Relationships between spirituality, religiosity, mindfulness, personality, and resilience

by Chavers, David J., M.S., UNIVERSITY OF SOUTH ALABAMA, 2013, 61 pages; 1536881


This study explored the relationships between three constructs, religiosity, spirituality, and mindfulness, and further evaluated those relationships across the Five Factor Model personality domains, and self-perceived resilience. Using social media, a community sample of 208 participants over the age of 22 were recruited. The adult sample was predominantly female, Caucasian, and well educated. Participants completed the Religious Commitment Inventory, the ASPIRES, the Mindfulness Attention and Awareness Scale, the NEO-FFI, and the Resilience Questionnaire. Pearson Product-Moment correlations were conducted to evaluate relationships between religiosity, spirituality, mindfulness, and the five personality domains. A multiple regression block analysis evaluated the predictive power of religiosity, spirituality, mindfulness, and the five personality domains on the independent construct of resilience. The correlations between religiosity, spirituality, and mindfulness revealed strong associations, with exceptions for mindfulness between religiosity and spirituality. Correlations of these variables with resilience between personality scores revealed strong associations between neuroticism, mindfulness and resilience, moderate to strong correlations for extroversion, agreeableness, and conscientiousness between all variables, and non-significant to weak associations for openness between all variables. The linear combination of variables produced a significant regression model for prediction of resilience: five of the eight variables demonstrated significance. Religiosity, spirituality, and agreeableness were not significant. Overall, the results supported the hypotheses of significant associations between religiosity, spirituality, and mindfulness, significant associations between those variables, resilience, and personality, and the overall predictive power of religion, spirituality, mindfulness, and personality on resilience. These results provide confirmatory support for previous research in this area and imply that further research should focus on the specific underlying relationships of the constructs.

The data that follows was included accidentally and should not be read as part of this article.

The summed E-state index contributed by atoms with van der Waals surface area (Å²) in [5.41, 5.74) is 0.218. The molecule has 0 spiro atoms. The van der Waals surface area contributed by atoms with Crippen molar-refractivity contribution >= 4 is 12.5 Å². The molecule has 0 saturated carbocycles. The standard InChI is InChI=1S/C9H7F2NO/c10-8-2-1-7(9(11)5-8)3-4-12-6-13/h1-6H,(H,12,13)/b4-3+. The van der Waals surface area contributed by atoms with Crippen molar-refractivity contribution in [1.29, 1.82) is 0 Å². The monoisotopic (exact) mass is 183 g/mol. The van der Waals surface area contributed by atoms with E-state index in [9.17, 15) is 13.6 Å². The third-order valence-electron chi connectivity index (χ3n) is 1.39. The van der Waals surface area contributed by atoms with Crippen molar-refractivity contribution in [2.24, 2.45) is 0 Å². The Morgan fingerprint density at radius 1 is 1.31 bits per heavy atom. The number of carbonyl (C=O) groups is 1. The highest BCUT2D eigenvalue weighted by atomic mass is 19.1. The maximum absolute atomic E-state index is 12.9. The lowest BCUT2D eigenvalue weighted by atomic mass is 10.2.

AdviserElise E. Labbe
Source TypeThesis
SubjectsReligion; Personality psychology; Spirituality
Publication Number1536881

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